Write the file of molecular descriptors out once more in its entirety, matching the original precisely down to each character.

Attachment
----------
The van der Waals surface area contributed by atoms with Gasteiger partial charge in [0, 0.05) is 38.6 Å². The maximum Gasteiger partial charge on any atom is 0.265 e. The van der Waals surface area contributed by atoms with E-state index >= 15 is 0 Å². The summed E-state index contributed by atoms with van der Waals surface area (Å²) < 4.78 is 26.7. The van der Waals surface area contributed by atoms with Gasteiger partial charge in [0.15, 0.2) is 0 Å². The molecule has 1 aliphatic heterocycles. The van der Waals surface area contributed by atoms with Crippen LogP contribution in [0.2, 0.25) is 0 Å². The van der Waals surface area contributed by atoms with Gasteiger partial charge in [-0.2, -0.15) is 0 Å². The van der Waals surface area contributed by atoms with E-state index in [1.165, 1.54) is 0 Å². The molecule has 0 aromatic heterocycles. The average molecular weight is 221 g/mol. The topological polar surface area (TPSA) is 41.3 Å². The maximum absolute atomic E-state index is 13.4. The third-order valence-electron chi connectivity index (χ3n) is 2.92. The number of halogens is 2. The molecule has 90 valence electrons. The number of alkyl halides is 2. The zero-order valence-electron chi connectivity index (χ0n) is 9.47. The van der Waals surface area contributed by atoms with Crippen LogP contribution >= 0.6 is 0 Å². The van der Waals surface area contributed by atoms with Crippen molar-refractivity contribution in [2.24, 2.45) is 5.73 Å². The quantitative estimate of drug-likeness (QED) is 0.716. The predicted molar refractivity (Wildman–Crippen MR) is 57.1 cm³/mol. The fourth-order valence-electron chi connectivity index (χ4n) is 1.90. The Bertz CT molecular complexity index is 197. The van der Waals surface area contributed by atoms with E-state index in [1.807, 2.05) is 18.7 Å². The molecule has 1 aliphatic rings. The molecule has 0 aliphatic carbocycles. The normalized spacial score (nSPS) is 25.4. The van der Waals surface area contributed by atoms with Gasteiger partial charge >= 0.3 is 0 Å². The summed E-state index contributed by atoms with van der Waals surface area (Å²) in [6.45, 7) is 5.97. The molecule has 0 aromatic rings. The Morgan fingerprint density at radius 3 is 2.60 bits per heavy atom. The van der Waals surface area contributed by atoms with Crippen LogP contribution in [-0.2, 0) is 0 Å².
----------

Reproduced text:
The van der Waals surface area contributed by atoms with Gasteiger partial charge in [0, 0.05) is 38.6 Å². The maximum Gasteiger partial charge on any atom is 0.265 e. The van der Waals surface area contributed by atoms with E-state index >= 15 is 0 Å². The summed E-state index contributed by atoms with van der Waals surface area (Å²) < 4.78 is 26.7. The van der Waals surface area contributed by atoms with Gasteiger partial charge in [0.15, 0.2) is 0 Å². The molecule has 1 aliphatic heterocycles. The van der Waals surface area contributed by atoms with Crippen LogP contribution in [0.2, 0.25) is 0 Å². The van der Waals surface area contributed by atoms with Gasteiger partial charge in [-0.2, -0.15) is 0 Å². The van der Waals surface area contributed by atoms with E-state index in [1.165, 1.54) is 0 Å². The molecule has 0 aromatic heterocycles. The average molecular weight is 221 g/mol. The topological polar surface area (TPSA) is 41.3 Å². The maximum absolute atomic E-state index is 13.4. The third-order valence-electron chi connectivity index (χ3n) is 2.92. The number of halogens is 2. The molecule has 90 valence electrons. The number of alkyl halides is 2. The zero-order valence-electron chi connectivity index (χ0n) is 9.47. The van der Waals surface area contributed by atoms with Crippen LogP contribution >= 0.6 is 0 Å². The van der Waals surface area contributed by atoms with Crippen molar-refractivity contribution in [2.24, 2.45) is 5.73 Å². The quantitative estimate of drug-likeness (QED) is 0.716. The predicted molar refractivity (Wildman–Crippen MR) is 57.1 cm³/mol. The fourth-order valence-electron chi connectivity index (χ4n) is 1.90. The Bertz CT molecular complexity index is 197. The van der Waals surface area contributed by atoms with E-state index in [1.807, 2.05) is 18.7 Å². The molecule has 1 aliphatic rings. The molecule has 0 aliphatic carbocycles. The normalized spacial score (nSPS) is 25.4. The van der Waals surface area contributed by atoms with Gasteiger partial charge >= 0.3 is 0 Å². The summed E-state index contributed by atoms with van der Waals surface area (Å²) in [6.45, 7) is 5.97. The molecule has 0 aromatic rings. The Morgan fingerprint density at radius 3 is 2.60 bits per heavy atom. The van der Waals surface area contributed by atoms with Crippen LogP contribution in [-0.2, 0) is 0 Å².